enable them to discharge their function safely and
effectively.

 In particular, adequate provision must be made for the


safe passage of extreme floods and for controlled draw-
off and discharge of water in fulfillment of the purpose of
the reservoir.

 Spillways, outlets and ancillary facilities are incorporated


as necessary for the purpose of the dam and appropriate
to its type.
Spillway Outlets and Ancillary Works
 Spillways:
 The purpose of spillway is to pass flood water safely
downstream when the reservoir is full.
 It has two principle components
 Spillway weir
 Spillway Channel (It purpose is to conduct flood flow safely
downstream of dam)

 The Spillways can be


 Uncontrolled (Normally)
 Controlled

 The Spillway capacity must accommodate the maximum design


flood.

 Note: Concrete dams normally incorporate an overfall or crest


spillway, but embankments generally require a separate side-
channel or shaft spillway structure located adjacent to the dam.
OVER FLOW SPILLWAYS
SIDE CHANNEL SPILLWAYS
CHUTE SPILLWAYS

Auxiliary Spillway of Tarbela Dam Service Spillway of Tarbela Dam


Forces on Dams

 Primary Loads: are identified as those of major importance to all


dams irrespective of type, e.g. water and related seepage loads and
self weight load.

 Secondary Loads: are universally applicable although of lesser


magnitude or alternatively are of major importance only to certain
type of dams (e.g. thermal effects within concrete dams)

 Exceptional Load: are so designated on the basis of limited


general applicability or having a low probability of occurrence. (e.g.
tectonic effects, or the inertial loads associated with seismic activity)
Forces on Dams
 Primary Loads: are identified as those of major importance to all
dams irrespective of type, e.g. water and related seepage loads and
self weight load.
 (a): Water Load: Hydrostatic distribution of pressure with
horizontal resultant force.

 (b): Self Weight load: Determined w.r.t. an appropriate unit


weight for the material. For simple elastic analysis the resultant is
considered to operate through the center of the section.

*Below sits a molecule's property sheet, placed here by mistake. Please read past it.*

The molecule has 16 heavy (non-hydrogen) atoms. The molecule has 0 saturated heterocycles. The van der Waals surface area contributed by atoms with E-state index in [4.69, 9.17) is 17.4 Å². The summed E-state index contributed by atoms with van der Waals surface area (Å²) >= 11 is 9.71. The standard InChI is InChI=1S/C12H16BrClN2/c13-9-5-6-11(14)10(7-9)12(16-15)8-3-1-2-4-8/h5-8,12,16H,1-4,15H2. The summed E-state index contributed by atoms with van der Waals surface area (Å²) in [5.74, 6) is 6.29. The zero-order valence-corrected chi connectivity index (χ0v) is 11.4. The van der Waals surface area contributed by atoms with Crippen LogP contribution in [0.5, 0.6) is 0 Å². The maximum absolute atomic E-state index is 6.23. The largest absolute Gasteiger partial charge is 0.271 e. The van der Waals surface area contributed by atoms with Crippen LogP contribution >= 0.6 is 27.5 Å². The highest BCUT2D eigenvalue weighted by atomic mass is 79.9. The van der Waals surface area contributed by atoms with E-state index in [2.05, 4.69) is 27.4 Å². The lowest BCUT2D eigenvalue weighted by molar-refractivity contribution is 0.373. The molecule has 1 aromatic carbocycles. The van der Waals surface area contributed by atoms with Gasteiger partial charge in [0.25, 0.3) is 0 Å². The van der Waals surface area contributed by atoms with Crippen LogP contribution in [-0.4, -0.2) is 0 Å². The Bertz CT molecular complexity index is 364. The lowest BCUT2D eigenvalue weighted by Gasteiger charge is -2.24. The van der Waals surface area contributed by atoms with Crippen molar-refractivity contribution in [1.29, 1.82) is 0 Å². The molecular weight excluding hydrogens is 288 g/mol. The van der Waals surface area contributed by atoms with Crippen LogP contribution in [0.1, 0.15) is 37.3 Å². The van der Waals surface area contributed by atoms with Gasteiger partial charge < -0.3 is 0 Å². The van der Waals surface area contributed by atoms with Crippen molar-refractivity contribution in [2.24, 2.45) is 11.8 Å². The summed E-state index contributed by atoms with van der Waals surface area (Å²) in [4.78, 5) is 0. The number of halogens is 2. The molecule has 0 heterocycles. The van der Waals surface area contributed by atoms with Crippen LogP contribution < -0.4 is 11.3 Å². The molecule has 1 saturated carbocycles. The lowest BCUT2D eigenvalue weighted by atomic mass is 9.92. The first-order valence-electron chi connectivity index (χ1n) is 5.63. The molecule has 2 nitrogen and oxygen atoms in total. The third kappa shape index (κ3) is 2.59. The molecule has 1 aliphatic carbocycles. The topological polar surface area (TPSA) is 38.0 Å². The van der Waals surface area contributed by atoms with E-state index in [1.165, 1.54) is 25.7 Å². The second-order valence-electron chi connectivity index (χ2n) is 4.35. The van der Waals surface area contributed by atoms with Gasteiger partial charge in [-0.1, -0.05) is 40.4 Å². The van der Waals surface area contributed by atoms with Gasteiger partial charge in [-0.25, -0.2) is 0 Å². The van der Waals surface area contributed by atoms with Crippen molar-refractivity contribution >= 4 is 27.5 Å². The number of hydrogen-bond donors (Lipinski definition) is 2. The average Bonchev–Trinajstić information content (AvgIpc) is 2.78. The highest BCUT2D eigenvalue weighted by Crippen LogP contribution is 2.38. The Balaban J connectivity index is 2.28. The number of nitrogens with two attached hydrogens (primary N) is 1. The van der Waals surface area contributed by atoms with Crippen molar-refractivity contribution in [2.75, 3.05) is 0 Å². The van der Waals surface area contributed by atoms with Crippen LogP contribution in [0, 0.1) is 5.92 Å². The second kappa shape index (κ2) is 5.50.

 (c): Seepage Loads: Equilibrium seepage pattern will establish


within and under the dam, e.g. in pores and discontinuities, with
resultant vertically loads identified as internal and external uplift
respectively.
Forces on Dams
 Secondary Loads: are universally applicable although of lesser
magnitude or alternatively are of major importance only to certain type of
dams (e.g. thermal effects within concrete dams)
 (a): Sediment load: Accumulated silt etc. generate a horizontal thrust,
considered as an equivalent additional hydrostatic load with horizontal
resultant, P5.
 (b): Hydrodynamic wave load: Transient load generated by wave
action against the dam. (not normally significant)
 (c): Ice Load: Ice thrust may be significant in more extreme climatic
conditions.
 (d): Thermal Load: (concrete dams), Internal, generate by difference
associated with change in ambient temperatures and with cement hydration
and cooling.
 (e): Interactive effect: Internal, arising from relative stiffness and
differential deformation of dam and foundation.
 (f): Abutment hydrostatic load: internal seepage load in abutment
rock mass( This is of particular concern to arch and cupola dams)
Forces on Dams
 Exceptional Load: are so designated on the basis of limited
general applicability or having a low probability of occurrence. (e.g.
tectonic effects, or the inertial loads associated with seismic activity)

 (a): Seismic Load: Horizontal and vertical inertia load are


generated with respect to dam and the retained water by seismic
disturbance.

 (b): Tectonic Loads: Saturation, or disturbance following deep


excavation in rock, may generate loading as result of slow tectonic
movements
Combination of Loads
 A dam is designed for the most adverse combinations of loads as
have reasonable probability of simultaneous occurrence.

 For construction conditions dam is completed, reservoir is empty,


no tail water
i. With earthquake forces
ii. Without earthquake forces
 For normal operating conditions, reservoir full, normal weather
tail water conditions, normal uplifts and silt load
i. With earthquake forces
ii. Without earthquake forces
 For flood discharge conditions, reservoir at max flood level, all
spillway gates open, tail water at flood levels normal uplifts and silt
load